Pocket Wi-Fi sniffers end missing hotspot misery

Tuesday, 19 August 2003, 3:39 PM EST

Road warriors know the frustration: you're in a foreign city and want to find a Wi-Fi access point. Normally that means looking on the Internet for site directories that can tell you where the nearest hotspots are located, such as WiFinder or WiFiMaps. Most of the time, it's trial and error.

Now, there is a much easier solution. US peripherals maker Kensington has introduced worlds first: a detector that will locate Wi-Fi networks. No more booting up your notebook to find a Wi-Fi signal.

The small device detects 802.11b and 802.11g signals from up to 200 feet away and filters out other wireless signals, including cordless phones, microwave ovens and Bluetooth networks. Three lights indicate signal strength. For $29.95 that's seems a bargain.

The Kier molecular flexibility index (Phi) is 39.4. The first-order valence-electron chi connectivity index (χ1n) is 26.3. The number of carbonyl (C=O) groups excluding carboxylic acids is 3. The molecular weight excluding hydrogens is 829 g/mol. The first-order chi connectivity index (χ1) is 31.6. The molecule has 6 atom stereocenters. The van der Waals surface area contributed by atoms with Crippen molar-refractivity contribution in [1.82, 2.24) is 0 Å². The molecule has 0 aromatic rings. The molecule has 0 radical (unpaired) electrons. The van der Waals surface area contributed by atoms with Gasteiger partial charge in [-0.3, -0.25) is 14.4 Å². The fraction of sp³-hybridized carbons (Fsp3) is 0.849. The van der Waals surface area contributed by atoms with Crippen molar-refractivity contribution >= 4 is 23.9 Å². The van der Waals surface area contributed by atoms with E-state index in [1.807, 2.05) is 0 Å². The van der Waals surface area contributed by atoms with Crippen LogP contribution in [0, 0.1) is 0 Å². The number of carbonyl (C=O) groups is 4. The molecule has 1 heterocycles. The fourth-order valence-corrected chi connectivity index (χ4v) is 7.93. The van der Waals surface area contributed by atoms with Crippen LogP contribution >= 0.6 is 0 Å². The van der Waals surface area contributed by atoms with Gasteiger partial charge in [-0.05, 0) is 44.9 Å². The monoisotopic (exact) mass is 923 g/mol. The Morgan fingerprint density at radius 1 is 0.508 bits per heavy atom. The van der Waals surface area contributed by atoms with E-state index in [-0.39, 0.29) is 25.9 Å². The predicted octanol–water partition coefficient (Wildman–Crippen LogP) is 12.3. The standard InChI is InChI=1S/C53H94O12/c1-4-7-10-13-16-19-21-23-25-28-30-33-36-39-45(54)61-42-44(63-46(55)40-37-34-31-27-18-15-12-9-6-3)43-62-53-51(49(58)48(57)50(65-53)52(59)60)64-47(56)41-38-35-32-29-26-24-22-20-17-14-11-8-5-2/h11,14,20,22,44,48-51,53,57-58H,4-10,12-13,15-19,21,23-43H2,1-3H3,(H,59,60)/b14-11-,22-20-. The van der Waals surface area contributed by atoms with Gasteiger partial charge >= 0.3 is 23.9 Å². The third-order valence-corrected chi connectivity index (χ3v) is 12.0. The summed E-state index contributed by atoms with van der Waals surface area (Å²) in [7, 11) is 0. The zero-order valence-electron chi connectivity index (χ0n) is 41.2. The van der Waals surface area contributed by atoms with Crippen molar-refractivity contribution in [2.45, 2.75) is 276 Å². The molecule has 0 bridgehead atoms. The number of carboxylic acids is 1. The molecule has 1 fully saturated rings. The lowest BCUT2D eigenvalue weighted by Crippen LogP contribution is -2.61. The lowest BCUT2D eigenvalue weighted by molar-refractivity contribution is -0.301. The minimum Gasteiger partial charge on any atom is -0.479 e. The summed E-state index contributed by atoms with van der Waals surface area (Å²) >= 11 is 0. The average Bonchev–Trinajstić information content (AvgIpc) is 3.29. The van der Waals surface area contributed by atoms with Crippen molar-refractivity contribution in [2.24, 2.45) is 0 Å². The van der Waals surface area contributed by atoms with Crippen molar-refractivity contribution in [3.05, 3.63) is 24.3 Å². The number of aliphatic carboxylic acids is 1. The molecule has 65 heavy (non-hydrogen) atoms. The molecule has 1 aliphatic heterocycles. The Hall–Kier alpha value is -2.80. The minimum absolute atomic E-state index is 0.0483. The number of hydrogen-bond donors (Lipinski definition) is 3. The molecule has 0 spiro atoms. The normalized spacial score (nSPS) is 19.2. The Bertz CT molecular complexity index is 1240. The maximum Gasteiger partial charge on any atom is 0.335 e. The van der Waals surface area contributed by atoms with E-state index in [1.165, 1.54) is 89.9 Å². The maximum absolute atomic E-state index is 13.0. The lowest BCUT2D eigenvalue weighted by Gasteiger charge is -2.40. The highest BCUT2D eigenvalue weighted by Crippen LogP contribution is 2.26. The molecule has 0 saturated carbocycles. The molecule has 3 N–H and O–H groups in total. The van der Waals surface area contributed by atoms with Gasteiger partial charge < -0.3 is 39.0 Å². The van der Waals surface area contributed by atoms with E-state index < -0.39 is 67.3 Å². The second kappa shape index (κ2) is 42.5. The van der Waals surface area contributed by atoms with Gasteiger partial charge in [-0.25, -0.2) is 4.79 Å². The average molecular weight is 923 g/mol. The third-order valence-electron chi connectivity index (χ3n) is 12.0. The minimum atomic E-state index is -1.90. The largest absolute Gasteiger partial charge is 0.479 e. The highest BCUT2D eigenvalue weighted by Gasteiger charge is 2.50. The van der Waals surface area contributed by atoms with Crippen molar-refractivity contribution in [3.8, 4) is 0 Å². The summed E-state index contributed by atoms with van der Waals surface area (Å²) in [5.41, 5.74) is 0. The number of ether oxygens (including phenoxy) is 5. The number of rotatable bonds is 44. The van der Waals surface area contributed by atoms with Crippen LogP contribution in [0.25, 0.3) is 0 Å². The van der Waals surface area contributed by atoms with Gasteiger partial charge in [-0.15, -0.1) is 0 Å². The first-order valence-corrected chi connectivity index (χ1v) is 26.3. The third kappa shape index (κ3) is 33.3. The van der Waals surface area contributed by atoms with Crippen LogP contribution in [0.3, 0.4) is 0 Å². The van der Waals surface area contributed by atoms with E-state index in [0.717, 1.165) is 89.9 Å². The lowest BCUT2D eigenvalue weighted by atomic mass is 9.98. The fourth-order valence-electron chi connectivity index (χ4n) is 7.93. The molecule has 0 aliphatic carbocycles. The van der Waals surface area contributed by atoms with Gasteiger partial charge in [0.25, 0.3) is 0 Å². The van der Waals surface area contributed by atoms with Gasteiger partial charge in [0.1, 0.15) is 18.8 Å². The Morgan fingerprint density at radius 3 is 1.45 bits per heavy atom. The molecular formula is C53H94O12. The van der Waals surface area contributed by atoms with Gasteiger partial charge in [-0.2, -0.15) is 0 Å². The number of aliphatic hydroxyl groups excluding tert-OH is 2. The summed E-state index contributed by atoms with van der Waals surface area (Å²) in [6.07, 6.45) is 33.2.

[ Read more ]

Comment:

For all your wireless security information needs, visit the Wireless outside articles section of HNS.

Related items




Spotlight

Windows 0-day exploited in ongoing attacks, temporary workarounds offered

Posted on 22 October 2014.  |  A new Windows zero-day vulnerability is being actively exploited in the wild and is primarily a risk to users on servers and workstations that open documents with embedded OLE objects.


Weekly newsletter

Reading our newsletter every Monday will keep you up-to-date with security news.
  



Daily digest

Receive a daily digest of the latest security news.
  

DON'T
MISS

Thu, Oct 23rd
    COPYRIGHT 1998-2014 BY HELP NET SECURITY.   // READ OUR PRIVACY POLICY // ABOUT US // ADVERTISE //